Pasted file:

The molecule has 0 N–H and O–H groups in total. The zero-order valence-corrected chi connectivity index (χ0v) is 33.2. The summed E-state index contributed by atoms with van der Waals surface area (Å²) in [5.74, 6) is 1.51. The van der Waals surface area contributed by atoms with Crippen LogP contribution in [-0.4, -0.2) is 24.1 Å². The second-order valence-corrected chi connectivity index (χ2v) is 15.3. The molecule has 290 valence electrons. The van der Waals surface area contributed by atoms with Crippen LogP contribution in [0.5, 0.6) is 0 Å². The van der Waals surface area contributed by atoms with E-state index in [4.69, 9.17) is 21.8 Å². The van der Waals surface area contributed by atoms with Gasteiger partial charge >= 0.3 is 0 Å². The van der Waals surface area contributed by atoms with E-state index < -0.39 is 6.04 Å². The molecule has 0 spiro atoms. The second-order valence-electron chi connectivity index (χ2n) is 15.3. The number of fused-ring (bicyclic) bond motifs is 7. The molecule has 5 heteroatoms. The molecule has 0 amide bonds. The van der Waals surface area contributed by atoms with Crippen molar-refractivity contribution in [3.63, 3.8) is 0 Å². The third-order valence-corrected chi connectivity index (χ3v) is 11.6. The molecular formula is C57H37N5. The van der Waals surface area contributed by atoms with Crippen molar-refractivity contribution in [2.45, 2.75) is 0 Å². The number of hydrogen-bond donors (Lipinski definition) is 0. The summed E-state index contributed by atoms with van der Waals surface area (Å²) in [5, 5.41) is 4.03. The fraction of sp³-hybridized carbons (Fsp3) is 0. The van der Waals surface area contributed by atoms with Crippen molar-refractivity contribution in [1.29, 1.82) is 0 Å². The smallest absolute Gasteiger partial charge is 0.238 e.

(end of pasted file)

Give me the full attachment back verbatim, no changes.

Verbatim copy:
The molecule has 0 N–H and O–H groups in total. The zero-order valence-corrected chi connectivity index (χ0v) is 33.2. The summed E-state index contributed by atoms with van der Waals surface area (Å²) in [5.74, 6) is 1.51. The van der Waals surface area contributed by atoms with Crippen LogP contribution in [-0.4, -0.2) is 24.1 Å². The second-order valence-corrected chi connectivity index (χ2v) is 15.3. The molecule has 290 valence electrons. The van der Waals surface area contributed by atoms with Crippen LogP contribution in [0.5, 0.6) is 0 Å². The van der Waals surface area contributed by atoms with E-state index in [4.69, 9.17) is 21.8 Å². The van der Waals surface area contributed by atoms with Gasteiger partial charge >= 0.3 is 0 Å². The van der Waals surface area contributed by atoms with E-state index < -0.39 is 6.04 Å². The molecule has 0 spiro atoms. The second-order valence-electron chi connectivity index (χ2n) is 15.3. The number of fused-ring (bicyclic) bond motifs is 7. The molecule has 5 heteroatoms. The molecule has 0 amide bonds. The van der Waals surface area contributed by atoms with Crippen molar-refractivity contribution in [3.63, 3.8) is 0 Å². The third-order valence-corrected chi connectivity index (χ3v) is 11.6. The molecular formula is C57H37N5. The van der Waals surface area contributed by atoms with Crippen molar-refractivity contribution in [2.45, 2.75) is 0 Å². The number of hydrogen-bond donors (Lipinski definition) is 0. The summed E-state index contributed by atoms with van der Waals surface area (Å²) in [5, 5.41) is 4.03. The fraction of sp³-hybridized carbons (Fsp3) is 0. The van der Waals surface area contributed by atoms with Crippen molar-refractivity contribution in [1.29, 1.82) is 0 Å². The smallest absolute Gasteiger partial charge is 0.238 e.